” It doesn’t work and isn’t the thing that’s going to make gay couples happy the way activists are promising.”

Doesn’t work in what way? And if you think marriage “doesn’t work” for gay couples, do you think it DOES work for straight couples? Why? Also I don’t understand why anyone would think someone would get married to become happy. Presumably, if you are in love and have found someone worth being committed to (who feels the same about you) you would already be happy.

Timothy Kincaid
May 17th, 2012 | LINK

Erik

This is the sentence that clued for me that our grumpy antagonist is not whom he is claiming to be:

” It doesn’t work and isn’t the thing that’s going to make gay couples happy the way activists are promising”

There is so much familiar in that statement. Well, familiar if you know nothing of gay activists and are active in conservative Christianity, that is.

It’s straight out of the sermon on Sodomy Sunday.

The phrase “the thing that’s going to make gay couples happy” relies on four premises: 1) gay couples are unhappy, 2) gay couples are longing to become happy, 3) “activists” are promising them happiness via gay marriage, and 4) there is something else which indeed IS “the thing that’s going to make” them happy.

And, of course, the preacher’s next words are “but only Jesus brings real happiness”!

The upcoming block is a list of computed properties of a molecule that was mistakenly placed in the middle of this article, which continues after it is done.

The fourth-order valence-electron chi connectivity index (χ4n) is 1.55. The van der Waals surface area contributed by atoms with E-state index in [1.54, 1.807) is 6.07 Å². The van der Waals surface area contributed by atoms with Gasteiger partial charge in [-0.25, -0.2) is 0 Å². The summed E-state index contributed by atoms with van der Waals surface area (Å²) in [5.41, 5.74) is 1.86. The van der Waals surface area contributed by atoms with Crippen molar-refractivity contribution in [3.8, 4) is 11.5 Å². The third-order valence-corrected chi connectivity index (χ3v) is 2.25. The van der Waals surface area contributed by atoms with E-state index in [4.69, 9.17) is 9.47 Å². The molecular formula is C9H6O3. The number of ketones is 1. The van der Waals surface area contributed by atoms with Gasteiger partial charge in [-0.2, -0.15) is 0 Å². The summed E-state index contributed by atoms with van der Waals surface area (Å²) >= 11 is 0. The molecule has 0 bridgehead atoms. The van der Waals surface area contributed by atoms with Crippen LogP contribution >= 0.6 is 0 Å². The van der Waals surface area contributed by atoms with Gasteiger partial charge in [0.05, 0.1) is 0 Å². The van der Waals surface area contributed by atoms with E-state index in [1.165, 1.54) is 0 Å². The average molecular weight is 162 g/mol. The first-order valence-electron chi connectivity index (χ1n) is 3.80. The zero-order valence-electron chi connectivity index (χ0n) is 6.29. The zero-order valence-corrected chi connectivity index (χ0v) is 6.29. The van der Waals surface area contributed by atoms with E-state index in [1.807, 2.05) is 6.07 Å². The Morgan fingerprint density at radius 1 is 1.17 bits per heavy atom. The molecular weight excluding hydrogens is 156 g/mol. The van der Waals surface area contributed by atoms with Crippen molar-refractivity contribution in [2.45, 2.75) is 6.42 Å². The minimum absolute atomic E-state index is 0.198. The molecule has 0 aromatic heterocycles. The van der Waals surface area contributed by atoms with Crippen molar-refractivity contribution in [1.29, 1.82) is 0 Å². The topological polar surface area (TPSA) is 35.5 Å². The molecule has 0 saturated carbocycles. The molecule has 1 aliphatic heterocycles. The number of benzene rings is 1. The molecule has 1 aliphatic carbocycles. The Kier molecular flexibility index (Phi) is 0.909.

Our cranky fellow here know nothing about gay people. He knows what he’s heard in the pews and imagines that because it was said in a church by a preacher that it must be true. And he’s not beyond a little deceit in the service of God.

Now I’m not saying that The Old Skooler doesn’t have same-sex attractions. He may well be part of the ex-gay movement or even some homosexual who is isolated from the community in some small town desperate to parrot what his neighbors say.

But he isn’t gay. Not in the community sense.
.

Eric in Oakland
May 18th, 2012 | LINK

Timothy,

Though I am willing to give him the benefit of the doubt, I had similar suspicions but for slightly different reasons. I have corresponded before with people involved in the Ex-gay lifestyle. Something that invariably comes up is the claim that all of the bad things they experienced and problems they had (eg. drug and alcohol abuse, meaningless sex, lack of love, lack of self respect, depression, poor health, etc.) while being out of the closet were due completely to being gay. It seemed to me that this person might have been alluding to something similar with his mention of experiences and gays seeking marriage to gain happiness.

Furthermore, his statement that gay marriage doesn’t “work” followed by saying it won’t make gays happy struck me as very odd for a gay person to say. It seems to imply that we have a different reason for or a different purpose for marrying compared to straight people.

Ben in Oakland
May 18th, 2012 | LINK

But wedo have a different agenda, Erik. We want to destroy marriage, divorce children from their biological parents, lead people into false doctrine to damn their souls, bring down western civilization, and have a mean appletini at brunch the following morning.

Joel
May 21st, 2012 | LINK

I don’t see how God’s will can be voted on. Interpretation may be fallible, but does that mean voting on interpretation get you the correct answer. Sure it MAY get you closer to the correct interpretation, but last I read, the majority of people are NOT going to be swept to heaven in judgment day.